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Three Girls Charged in Death of Classmate After Video Captures Beating in School

Sixteen-year-old AmyJoyner-Francis died after three of her peers assaulted her at school—and early reports indicate the attack was premeditated.
Image by Quinn Dombrowski

Three high school girls were charged this week for beating their classmate to death in the bathroom of Howard High School in Delaware. The three allegedly attacked AmyJoyner-Francis, 16, on the morning of April 21, before classes started, as students were still arriving to school. Joyner-Francis was airlifted to an area hospital where she was later pronounced dead.

After reviewing cell phone video of the attack, the Delaware Department of Justice is seeking to try one of the girls, Trinity Carr, as an adult for negligent homicide, which is punishable by up to eight years in prison. The other two girls were charged with criminal conspiracy and will be tried as juveniles.


Following an autopsy, the medical examiner ruled the cause of death was two-fold—sudden cardiac death resulting from Joyner-Francis's pre-existing heart condition, combined with the stress of the attack. "The cardiac incident would not have occurred if she had not been assaulted," authorities said. While the autopsy didn't reveal any internal injuries from the attack or blunt force injuries, "a contributing factor (was) physical and emotional stress due to physical assault," the attorney general said in a statement.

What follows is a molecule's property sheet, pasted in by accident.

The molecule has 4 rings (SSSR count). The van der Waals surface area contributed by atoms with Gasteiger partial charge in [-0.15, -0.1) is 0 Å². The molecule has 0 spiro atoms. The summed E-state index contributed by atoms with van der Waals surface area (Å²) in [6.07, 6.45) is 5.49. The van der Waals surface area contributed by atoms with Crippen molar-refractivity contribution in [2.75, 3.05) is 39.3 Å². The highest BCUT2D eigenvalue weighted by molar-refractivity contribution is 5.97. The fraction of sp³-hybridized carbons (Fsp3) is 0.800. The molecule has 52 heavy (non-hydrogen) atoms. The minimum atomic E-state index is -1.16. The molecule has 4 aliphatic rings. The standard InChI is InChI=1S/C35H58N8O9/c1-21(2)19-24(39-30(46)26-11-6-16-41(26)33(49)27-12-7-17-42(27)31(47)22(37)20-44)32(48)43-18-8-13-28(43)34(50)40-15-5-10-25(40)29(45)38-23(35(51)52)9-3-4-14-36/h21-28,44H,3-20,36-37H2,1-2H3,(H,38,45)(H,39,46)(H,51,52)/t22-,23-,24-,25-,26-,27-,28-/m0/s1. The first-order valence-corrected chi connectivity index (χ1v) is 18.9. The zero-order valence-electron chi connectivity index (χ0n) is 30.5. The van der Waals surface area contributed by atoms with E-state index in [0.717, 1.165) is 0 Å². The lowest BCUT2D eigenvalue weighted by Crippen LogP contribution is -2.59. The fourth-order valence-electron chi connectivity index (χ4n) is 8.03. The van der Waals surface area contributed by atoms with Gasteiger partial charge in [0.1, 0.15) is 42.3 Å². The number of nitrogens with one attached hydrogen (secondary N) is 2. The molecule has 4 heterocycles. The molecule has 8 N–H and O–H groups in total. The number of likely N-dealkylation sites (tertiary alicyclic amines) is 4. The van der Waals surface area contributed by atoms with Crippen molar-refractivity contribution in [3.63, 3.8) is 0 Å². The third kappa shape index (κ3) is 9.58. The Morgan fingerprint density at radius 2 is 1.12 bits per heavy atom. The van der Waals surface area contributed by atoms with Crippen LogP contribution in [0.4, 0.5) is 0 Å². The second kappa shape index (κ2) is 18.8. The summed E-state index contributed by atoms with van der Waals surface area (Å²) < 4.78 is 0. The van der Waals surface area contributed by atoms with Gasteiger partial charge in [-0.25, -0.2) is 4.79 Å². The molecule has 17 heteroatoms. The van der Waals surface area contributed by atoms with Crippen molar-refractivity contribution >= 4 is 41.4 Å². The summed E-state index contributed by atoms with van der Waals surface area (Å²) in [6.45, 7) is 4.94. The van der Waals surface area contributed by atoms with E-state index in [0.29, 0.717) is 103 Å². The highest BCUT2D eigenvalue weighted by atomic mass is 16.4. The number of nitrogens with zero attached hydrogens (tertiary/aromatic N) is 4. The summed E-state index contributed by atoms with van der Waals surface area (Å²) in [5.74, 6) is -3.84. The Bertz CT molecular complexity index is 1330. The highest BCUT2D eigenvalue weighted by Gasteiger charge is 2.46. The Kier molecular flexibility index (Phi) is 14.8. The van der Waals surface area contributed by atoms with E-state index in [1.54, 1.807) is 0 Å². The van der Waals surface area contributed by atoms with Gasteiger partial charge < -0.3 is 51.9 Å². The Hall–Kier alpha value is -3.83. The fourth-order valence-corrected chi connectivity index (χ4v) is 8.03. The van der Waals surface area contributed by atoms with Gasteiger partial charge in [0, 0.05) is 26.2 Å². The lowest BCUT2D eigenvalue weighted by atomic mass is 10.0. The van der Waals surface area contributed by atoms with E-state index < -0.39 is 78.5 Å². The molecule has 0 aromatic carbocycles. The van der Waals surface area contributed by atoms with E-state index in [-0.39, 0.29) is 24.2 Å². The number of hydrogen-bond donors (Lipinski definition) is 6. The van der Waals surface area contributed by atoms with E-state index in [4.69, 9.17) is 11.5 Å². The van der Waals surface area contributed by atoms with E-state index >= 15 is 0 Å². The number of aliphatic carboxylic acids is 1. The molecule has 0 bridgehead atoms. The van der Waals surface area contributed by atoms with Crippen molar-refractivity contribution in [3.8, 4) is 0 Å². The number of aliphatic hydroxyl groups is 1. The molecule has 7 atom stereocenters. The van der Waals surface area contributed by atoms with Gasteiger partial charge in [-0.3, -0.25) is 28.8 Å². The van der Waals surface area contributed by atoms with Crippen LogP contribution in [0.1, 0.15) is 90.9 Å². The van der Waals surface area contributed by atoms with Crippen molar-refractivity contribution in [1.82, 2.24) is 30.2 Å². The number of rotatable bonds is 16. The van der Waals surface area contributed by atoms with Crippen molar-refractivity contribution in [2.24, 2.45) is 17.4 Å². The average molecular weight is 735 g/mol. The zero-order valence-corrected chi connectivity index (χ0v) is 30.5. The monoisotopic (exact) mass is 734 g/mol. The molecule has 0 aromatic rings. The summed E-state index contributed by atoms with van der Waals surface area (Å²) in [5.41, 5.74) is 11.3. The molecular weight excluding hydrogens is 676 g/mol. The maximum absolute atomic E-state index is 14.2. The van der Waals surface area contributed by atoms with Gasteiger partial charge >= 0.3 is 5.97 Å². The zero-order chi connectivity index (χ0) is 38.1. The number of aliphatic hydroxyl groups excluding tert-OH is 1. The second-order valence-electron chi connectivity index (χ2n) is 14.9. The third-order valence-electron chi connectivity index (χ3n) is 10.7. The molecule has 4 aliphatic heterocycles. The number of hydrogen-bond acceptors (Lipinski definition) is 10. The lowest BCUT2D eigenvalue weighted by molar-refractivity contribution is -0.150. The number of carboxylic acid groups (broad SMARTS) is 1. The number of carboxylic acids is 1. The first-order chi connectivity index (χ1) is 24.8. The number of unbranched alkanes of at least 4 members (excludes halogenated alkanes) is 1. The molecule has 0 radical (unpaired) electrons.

According to multiple reports, the video shows Carr hitting Joyner-Francis repeatedly in the head and torso.

New details are emerging that the girls had been plotting against the victim, though investigators are not yet saying they've found a motive for the attack. "All of the evidence indicates that although three girls were involved in planning a confrontation with Amy on April 21, only one girl—Trinity Carr—actually hit Amy," the DOJ said Monday in a press release.

"Teenage girls when acting in concert can be very dangerous," forensic psychologist N.G. Berrill told Broadly. "The stereotype of being antisocial and aggressive personality is typically thought of as a male thing. The truth is group-think or pack behavior can move teenage girls to behave much like boys."

Berrill added that, in many cases, once the girls are separated from each other, their behavior often changes. "You might see some capacity for remorse, empathy, regret; however, the humanity you would hope to encounter does not always emerge," Berrill says.


"Serious crimes committed by teens always get a closer look into the psychological functioning of the individual," says Berrill. "When limitations are revealed—impaired cognitive functioning, gross immaturity, psychopathology or other mitigating circumstances—the adolescent may catch a break."

The city of Wilmington has held a town hall, and there have been vigils for the victim's family and friends. "This is not only an unspeakable tragedy for her family, but also for the school, and the entire community," the school district wrote in a statement on their website. "We are shaken but stand ready to provide support and care to the family, to Howard students and staff, and to all of those affected by this senseless act."

"All I know is that my daughter's gone and she was the love of my life," the victim's father said, through tears, in a local news interview. "I thought that the schools were a safe place, that you could drop [your children] off and they would come home after school."